We have had numerous callers to the CarProUSA Radio Show from people wanting a new Jeep Wrangler. I ask, as I always do, if he or she had owned one before, and what the current vehicle was.
Personally, I like Wranglers, but it is not a vehicle I would want as a daily driver, and my experience tells me that they are not for everyone, but those who love them, REALLY love them.
I suggested that they rent one for a weekend and it might be the best $150-$200 they could possibly spend. After a weekend, the caller’s wife would know if it was the right vehicle for her and her family.
Although Wranglers are different and unique, it made me think that extended test drives would be good for everyone, unless they were buying essentially the same vehicle they currently own.
I don’t think it is necessary for every buyer to pay for a rental of his or her next car, but sometimes it makes sense. Before the chip shortage when auto sales were red hot, and when that happens, salespeople tend to take short cuts. Selling cars right now, is frankly easy, and sales people too often take the “easy” deals, and some people get lost in the shuffle and just leave.
Therefore, it is critical that you do not let a salesperson shortcut you on a test drive. You are about to invest your hard earned money in a vehicle, and like shoes, the car needs to be tried on.
I recommend a thirty-minute test drive minimum, under different conditions. I would drive at slow speeds, on back roads if possible, and for sure on the highway. That will give you a good sense of whether or not this is the car for you and your family.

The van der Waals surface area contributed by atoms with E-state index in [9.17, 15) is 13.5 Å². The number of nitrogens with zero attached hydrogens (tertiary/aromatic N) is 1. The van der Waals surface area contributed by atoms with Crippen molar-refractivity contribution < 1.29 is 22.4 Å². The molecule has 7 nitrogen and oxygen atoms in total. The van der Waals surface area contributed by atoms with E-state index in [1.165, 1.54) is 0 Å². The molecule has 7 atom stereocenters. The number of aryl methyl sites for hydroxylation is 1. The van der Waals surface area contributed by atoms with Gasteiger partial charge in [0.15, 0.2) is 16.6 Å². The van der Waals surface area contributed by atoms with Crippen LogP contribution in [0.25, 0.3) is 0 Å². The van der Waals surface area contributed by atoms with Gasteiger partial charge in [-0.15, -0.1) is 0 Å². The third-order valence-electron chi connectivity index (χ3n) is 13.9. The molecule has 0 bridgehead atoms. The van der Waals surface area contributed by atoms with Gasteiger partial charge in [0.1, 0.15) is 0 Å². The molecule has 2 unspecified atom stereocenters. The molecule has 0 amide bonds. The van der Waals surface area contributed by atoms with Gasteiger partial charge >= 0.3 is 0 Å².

However, a test drive that lasts longer than five to ten minutes is a bit out of the ordinary, and I highly recommend pre-planning for this. Although you have the upper hand being a customer, most schedule their time with a sales consultant.
Obviously, if you choose to go through the Car Pro buying process, you can email or call my contact in advance through our website. If so, let them know you desire an extended test drive. If set up in advance, most dealerships will allow you to go alone for that half hour to an hour. You will need to let them make a copy of your driver’s license and provide proof of insurance.
You may want to consider trying to arrange in advance a long test drive with a salesperson in the vehicle. Often, it is uncomfortable driving a new vehicle by yourself, especially if you have not been in a new car in the last five years or so. Much has changed, and it is often more comfortable to have a knowledgeable person with you, who can explain the features and benefits of the car as you drive, and show you how everything operates.
Bottom line: don’t shortcut the test drive, it is the most important drive of your life… you need to know if the car you are driving is right for you. If someone tries to rush you through this part of the process, you are at the wrong dealership.